Organisms Diversity & Evolution

, Volume 12, Issue 3, pp 301–306 | Cite as

Africa’s smallest damselfly—a new Agriocnemis from Namibia (Odonata: Coenagrionidae)

  • Jens KippingEmail author
  • Andreas Martens
  • Frank Suhling
Original Article


Agriocnemis bumhilli sp. n., a new damselfly from the Kwando River in northeastern Namibia is described. The new species is similar to Agriocnemis angolensis but characterized by unique male appendages, swollen abdominal segments 9 and 10, the complete absence of antehumeral stripes, and smaller size. The species is illustrated and a photograph is provided. For comparison, an illustrated key to the other members of Agriocnemis within south-central Africa is provided.


Damselfly Agriocnemis taxonomy Body size Africa Kwando River 


Measurements and morphology








Antenodal cross-vein(s)


Postnodal cross-vein(s)


First–tenth abdominal segment

Natural History Museums


National Museum of Namibia Windhoek


Netherlands Centre for Biodiversity Naturalis Leiden

The term cerci is used for male superior anal appendages the term paraproct for the male inferior anal appendages. The gender symbols (♂ for male, ♀ for female) are used when appropriate.



The authors are very grateful to Ole Müller and K.-D.B. Dijkstra for producing the drawings. H. Fliedner gave some advice on latin grammar for scientific names.


  1. d’Andrea, M., & Carfi, S. (1997). Nuove raccolte di odonati del Camerun con note su Agriocnemis maclachlani Sélys, 1877 e descrizione di Agriocnemis dissimilis sp. nov. e Trithemis osvaldae sp. nov. Atti della Società Italiana di Scienze Naturali e del Museo Civico di Storia Naturale de Milano, 136, 157–190.Google Scholar
  2. Dijkstra, K.-D. B. (2007a). The name-bearing types of Odonata held in the Natural Museum of Zimbabwe, with systematic notes on Afrotropical taxa. Part 2: Zygoptera and description of new species. International Journal of Odonatology, 10, 137–170.CrossRefGoogle Scholar
  3. Dijkstra, K.-D.B. (2007b). Demise and rise: the biogeography and taxonomy of the Odonata of tropical Africa. In: K.-D.B. Dijkstra (ed.), Demise and rise: the biogeography and taxonomy of the Odonata of tropical Africa. PhD Thesis, Leiden University. 143–187.Google Scholar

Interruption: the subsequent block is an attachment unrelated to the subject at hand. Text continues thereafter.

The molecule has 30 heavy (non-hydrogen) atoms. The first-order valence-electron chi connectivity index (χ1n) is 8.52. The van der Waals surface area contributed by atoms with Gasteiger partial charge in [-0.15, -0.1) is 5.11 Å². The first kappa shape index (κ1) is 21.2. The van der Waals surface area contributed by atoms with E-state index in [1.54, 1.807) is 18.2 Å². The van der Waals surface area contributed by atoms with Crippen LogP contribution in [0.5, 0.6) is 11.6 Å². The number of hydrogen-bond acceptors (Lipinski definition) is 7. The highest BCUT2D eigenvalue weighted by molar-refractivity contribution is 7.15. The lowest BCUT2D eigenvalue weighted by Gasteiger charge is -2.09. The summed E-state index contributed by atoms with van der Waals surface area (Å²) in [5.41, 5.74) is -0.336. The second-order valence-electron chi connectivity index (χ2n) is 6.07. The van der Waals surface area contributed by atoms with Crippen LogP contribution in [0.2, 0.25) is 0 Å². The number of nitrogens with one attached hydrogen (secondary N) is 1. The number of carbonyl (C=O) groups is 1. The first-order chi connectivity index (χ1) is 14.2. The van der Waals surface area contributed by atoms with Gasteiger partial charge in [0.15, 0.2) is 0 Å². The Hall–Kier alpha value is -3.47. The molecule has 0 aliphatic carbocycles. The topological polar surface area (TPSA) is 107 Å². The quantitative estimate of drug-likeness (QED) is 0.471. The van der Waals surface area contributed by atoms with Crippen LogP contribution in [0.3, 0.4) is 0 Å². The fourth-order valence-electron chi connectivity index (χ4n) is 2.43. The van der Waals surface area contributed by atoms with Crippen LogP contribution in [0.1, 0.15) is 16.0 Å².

4. Dijkstra, K.-D.B., Boudot, J.-P., Clausnitzer, V., Kipping, J., Kisakye, J.J., Ogbogu, S.S., Samraoui, B., Samways, M.J., Schütte, K., Simaika, J.P., Suhling, F. & Tchibozo, S.L. (2011) Dragonflies and Damselflies of Africa (Odonata): history, diversity, distribution, and conservation. In: Darwall, W.R.T., Smith, K.G., Allen, D.J., Holland, R.A., Harrison, I.J. & Brooks, E.G.E. (eds.) The diversity of life in African freshwaters: under water, under threat. An analysis of the status and distribution of freshwater species throughout mainland Africa. Cambridge, UK and Gland, Switzerland: IUCN. xiii+347pp+4pp cover.Google Scholar
  5. Dumont, H. J. (1974). Agriocnemis sania Nielsen, 1959 (Odonata: Zygoptera), with a redescription of the species and distributional and ecological notes. Israel Journal of Zoology, 23, 125–134.Google Scholar
  6. Kipping, J. (2010). The dragonflies and damselflies of Botswana – an annotated checklist with notes on distribution, phenology, habitats and Red List status of the species (Insecta: Odonata). Mauritiana (Altenburg), 21, 126–204.Google Scholar
  7. Martens, A., Jödicke, R., & Suhling, F. (2003). Annotated checklist of the Odonata of Namibia. Cimbebasia, 18, 139–162.Google Scholar
  8. Pinhey, E. C. G. (1974). A revision of the African Agriocnemis Selys and Mortonagrion Fraser (Odonata: Coenagrionidae). Occasional Papers of the National Museums and Monuments of Rhodesia, Series B, 5, 171–278.Google Scholar
  9. Pinhey, E. C. G. (1984). A check-list of the Odonata of Zimbabwe and Zambia. Smithersia, 3, 1–64Google Scholar
  10. Schorr, M., & Paulson, D. (2012). World Odonata List. – downloaded 30 v 2012 from
  11. Suhling, F., & Martens, A. (2007). A field guide to the dragonflies of Namibia. Windhoek: Gamsberg McMillan.Google Scholar
  12. Suhling, F., Kipping, J., Simaika, J.P. & Samways, M.J. (2009). Status and distribution of the Odonata in southern Africa. In: Darwall, W.R.T., Smith, K.G., Tweddle, D. & Skelton, P. (eds.) The status and distribution of freshwater biodiversity in southern Africa. Gland, Switzerland: IUCN and Grahamstown, South Africa: SAIAB. viii+120pp.Google Scholar
  13. USGS EROS. United States Geological Survey's Center for Earth Observation and Science (USGS EROS): HYDRO1k Elevation Derivative Database for Africa. Available at:

Copyright information

© Gesellschaft für Biologische Systematik 2012

Authors and Affiliations

  1. 1.Naturkundemuseum Mauritianum AltenburgAltenburgGermany
  2. 2.Pädagogische Hochschule KarlsruheKarlsruheGermany
  3. 3.Institut für GeoökologieTechnische Universität BraunschweigBraunschweigGermany

Personalised recommendations